In one of the most startling and biased jury surveys I have ever seen, the federal district court of D.C. is identifying “good government” people for possible disqualification from jury service in the Kevin Ring corruption scandal case.
Kevin Ring was an instrumental player on Team Abramoff, smack dab in the middle of the corruption conspiracy that so far has resulted in the conviction of one member of Congress and almost two dozen lobbyists and congressional staffers. Ring served as Rep. John Doolittle’s chief of staff — Doolittle was part of the “Ney, DeLay and Doolittle” congressional team that fought vociferously against limits on money in politics (all three have since been forced out of Congress because of corruption scandals) — before Ring moved on to the riches found in lobbying for Jack Abramoff. Ring appears to have played the revolving door well for Abramoff, his clients and, most importantly, himself. Ring is facing a whole series of charges of fraud and conspiracy stemming from his days of giving gifts, free meals, tickets to sporting events, travel and even a $96,000 part-time job for Doolittle’s wife as part of the influence-peddling strategy of Abramoff on behalf of their clients. Oh, yes, and Ring pocketed a personal fortune from Abramoff’s tribal clients in return.
If it sounds like I would not qualify as a juror in this case, you are probably correct. But nor would you, if you support Public Citizen or any of the “good government” groups who support openness and integrity in government. Though we feel a little snubbed because “Public Citizen” is not specifically identified on question 44 of the jury survey, we are clearly implicated. One of the likely disqualifying questions is:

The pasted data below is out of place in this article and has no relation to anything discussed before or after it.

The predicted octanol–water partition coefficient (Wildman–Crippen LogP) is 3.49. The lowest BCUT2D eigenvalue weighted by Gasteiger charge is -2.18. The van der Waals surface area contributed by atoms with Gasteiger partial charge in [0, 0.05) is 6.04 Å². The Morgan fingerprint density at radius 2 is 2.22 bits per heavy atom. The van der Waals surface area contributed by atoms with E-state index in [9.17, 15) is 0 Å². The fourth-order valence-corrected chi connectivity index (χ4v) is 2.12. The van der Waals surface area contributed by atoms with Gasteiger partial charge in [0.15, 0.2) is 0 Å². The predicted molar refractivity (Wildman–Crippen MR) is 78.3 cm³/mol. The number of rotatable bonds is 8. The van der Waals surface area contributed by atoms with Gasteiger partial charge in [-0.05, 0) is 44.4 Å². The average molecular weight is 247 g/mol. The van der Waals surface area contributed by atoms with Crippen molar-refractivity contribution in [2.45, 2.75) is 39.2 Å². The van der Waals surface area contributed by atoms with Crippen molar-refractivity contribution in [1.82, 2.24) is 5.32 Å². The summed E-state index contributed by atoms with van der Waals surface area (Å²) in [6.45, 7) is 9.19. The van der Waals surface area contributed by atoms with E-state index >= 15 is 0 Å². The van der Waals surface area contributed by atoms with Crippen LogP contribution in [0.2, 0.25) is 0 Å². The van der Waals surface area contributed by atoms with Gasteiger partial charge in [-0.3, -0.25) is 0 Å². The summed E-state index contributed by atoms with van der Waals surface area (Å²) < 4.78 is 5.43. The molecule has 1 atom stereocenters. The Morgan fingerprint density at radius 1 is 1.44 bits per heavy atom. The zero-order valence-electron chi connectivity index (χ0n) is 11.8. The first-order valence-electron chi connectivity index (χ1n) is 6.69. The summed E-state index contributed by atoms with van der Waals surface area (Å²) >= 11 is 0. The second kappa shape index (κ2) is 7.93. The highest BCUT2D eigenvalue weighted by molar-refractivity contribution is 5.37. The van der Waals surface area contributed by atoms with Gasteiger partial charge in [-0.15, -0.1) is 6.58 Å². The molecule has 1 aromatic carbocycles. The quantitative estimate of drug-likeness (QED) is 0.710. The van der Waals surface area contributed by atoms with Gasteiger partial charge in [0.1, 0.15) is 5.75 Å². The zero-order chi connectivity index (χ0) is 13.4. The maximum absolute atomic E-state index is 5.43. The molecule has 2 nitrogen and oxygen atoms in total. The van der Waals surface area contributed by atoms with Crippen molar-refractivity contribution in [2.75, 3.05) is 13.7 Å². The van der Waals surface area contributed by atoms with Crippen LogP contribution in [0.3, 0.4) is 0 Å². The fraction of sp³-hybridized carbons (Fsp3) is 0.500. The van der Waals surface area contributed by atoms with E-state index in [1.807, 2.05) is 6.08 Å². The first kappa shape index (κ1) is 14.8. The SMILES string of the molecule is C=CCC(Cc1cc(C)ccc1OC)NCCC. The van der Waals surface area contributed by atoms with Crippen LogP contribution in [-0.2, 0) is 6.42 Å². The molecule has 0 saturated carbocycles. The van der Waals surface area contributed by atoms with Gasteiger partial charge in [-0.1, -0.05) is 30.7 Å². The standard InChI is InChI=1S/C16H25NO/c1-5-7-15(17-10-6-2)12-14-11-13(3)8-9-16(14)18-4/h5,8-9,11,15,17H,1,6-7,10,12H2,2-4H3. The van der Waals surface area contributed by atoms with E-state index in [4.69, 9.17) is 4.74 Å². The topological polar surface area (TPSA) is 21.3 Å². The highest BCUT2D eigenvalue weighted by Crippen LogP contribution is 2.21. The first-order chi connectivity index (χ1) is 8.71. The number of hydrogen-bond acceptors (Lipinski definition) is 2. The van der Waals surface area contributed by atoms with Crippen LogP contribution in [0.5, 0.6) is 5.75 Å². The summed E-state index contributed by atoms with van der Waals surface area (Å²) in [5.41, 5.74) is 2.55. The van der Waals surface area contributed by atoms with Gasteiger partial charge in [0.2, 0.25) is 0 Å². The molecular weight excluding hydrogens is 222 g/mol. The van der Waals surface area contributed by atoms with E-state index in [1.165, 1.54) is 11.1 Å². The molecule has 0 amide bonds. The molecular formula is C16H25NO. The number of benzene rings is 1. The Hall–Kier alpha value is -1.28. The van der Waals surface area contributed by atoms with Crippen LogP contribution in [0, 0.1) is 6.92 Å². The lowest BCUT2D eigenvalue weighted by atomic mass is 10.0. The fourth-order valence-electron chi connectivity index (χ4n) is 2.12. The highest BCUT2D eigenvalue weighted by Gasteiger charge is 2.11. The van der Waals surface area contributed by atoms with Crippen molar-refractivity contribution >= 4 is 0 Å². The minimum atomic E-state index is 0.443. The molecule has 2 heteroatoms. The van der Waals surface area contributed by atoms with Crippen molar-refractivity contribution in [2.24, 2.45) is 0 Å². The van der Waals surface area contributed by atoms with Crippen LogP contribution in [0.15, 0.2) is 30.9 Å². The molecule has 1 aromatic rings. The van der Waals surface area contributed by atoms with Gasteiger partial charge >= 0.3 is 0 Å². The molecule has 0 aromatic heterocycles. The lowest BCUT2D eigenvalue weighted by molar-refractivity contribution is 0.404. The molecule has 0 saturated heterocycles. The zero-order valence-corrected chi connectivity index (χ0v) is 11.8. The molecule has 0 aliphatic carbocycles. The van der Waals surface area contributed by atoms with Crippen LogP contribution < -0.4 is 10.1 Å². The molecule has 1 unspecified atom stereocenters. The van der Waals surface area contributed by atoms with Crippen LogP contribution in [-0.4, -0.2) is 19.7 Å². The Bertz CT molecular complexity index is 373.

Question 44: “HAVE YOU DONATED MONEY TO OR OTHERWISE SUPPORTED ORGANIZATIONS THAT ADVOCATE OPEN OR ACCOUNTABLE GOVERNMENT SUCH AS COMMON CAUSE, CITIZENS FOR RESPONSIBILITY AND ETHICS IN WASHINGTON, OR TAXPAYERS FOR COMMON SENSE?”
Reminds me of the questions posed to Arlo Guthrie that disqualified him from military service during our invasion of Vietnam. His conviction for littering cast doubt in the minds of the military whether Arlo was fit for service. He was given a questionnaire to fill out, and as Arlo describes it: “I turned over the piece of paper, and there, there on the other side, in the middle of the other side, away from everything else on the other side, in parentheses, capital letters, quotated, read the following words:
“KID, HAVE YOU REHABILITATED YOURSELF?”
So next time you are called for jury service and you do not want to serve, either sing a bar of Alice’s Restaurant Massacre with full orchestration and five part harmony — or proclaim that you are a member of Public Citizen — and walk right out.
Better yet — serve on that jury and teach the court a lesson in integrity.
Craig Holman is the government affairs lobbyist for Public Citizen.